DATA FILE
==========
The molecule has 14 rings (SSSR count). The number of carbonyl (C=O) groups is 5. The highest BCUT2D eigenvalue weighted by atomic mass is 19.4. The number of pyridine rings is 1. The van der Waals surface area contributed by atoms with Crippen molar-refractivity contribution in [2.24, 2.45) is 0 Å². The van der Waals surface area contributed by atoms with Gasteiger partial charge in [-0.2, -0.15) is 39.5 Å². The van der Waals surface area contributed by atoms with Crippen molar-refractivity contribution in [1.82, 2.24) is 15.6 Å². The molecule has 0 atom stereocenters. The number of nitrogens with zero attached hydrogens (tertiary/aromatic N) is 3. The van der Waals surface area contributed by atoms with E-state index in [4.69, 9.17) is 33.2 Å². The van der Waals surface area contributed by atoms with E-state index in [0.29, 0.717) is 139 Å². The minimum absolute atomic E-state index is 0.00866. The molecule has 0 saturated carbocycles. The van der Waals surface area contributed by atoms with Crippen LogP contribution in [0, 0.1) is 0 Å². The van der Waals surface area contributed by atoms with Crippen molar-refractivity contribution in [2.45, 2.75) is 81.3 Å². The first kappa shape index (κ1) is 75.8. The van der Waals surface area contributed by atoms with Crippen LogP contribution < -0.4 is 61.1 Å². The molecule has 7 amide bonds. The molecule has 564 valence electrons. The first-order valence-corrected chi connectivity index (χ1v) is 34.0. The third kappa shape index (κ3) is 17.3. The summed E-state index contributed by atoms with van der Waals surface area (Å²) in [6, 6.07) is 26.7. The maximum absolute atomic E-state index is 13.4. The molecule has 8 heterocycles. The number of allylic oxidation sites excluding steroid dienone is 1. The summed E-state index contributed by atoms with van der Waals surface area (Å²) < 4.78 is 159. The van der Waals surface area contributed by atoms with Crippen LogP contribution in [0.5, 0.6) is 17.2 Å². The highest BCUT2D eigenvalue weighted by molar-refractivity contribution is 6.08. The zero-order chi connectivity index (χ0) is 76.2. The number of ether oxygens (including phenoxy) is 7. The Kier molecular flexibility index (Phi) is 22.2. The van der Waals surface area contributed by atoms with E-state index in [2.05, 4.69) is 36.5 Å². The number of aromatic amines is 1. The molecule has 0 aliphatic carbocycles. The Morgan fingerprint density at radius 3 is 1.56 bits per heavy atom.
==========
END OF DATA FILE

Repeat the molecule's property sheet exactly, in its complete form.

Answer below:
The molecule has 14 rings (SSSR count). The number of carbonyl (C=O) groups is 5. The highest BCUT2D eigenvalue weighted by atomic mass is 19.4. The number of pyridine rings is 1. The van der Waals surface area contributed by atoms with Crippen molar-refractivity contribution in [2.24, 2.45) is 0 Å². The van der Waals surface area contributed by atoms with Gasteiger partial charge in [-0.2, -0.15) is 39.5 Å². The van der Waals surface area contributed by atoms with Crippen molar-refractivity contribution in [1.82, 2.24) is 15.6 Å². The molecule has 0 atom stereocenters. The number of nitrogens with zero attached hydrogens (tertiary/aromatic N) is 3. The van der Waals surface area contributed by atoms with E-state index in [4.69, 9.17) is 33.2 Å². The van der Waals surface area contributed by atoms with E-state index in [0.29, 0.717) is 139 Å². The minimum absolute atomic E-state index is 0.00866. The molecule has 0 saturated carbocycles. The van der Waals surface area contributed by atoms with Crippen LogP contribution in [0, 0.1) is 0 Å². The van der Waals surface area contributed by atoms with Crippen molar-refractivity contribution in [2.45, 2.75) is 81.3 Å². The first kappa shape index (κ1) is 75.8. The van der Waals surface area contributed by atoms with Crippen LogP contribution < -0.4 is 61.1 Å². The molecule has 7 amide bonds. The molecule has 564 valence electrons. The first-order valence-corrected chi connectivity index (χ1v) is 34.0. The third kappa shape index (κ3) is 17.3. The summed E-state index contributed by atoms with van der Waals surface area (Å²) in [6, 6.07) is 26.7. The maximum absolute atomic E-state index is 13.4. The molecule has 8 heterocycles. The number of allylic oxidation sites excluding steroid dienone is 1. The summed E-state index contributed by atoms with van der Waals surface area (Å²) < 4.78 is 159. The van der Waals surface area contributed by atoms with Crippen LogP contribution in [0.5, 0.6) is 17.2 Å². The highest BCUT2D eigenvalue weighted by molar-refractivity contribution is 6.08. The zero-order chi connectivity index (χ0) is 76.2. The number of ether oxygens (including phenoxy) is 7. The Kier molecular flexibility index (Phi) is 22.2. The van der Waals surface area contributed by atoms with E-state index in [2.05, 4.69) is 36.5 Å². The number of aromatic amines is 1. The molecule has 0 aliphatic carbocycles. The Morgan fingerprint density at radius 3 is 1.56 bits per heavy atom.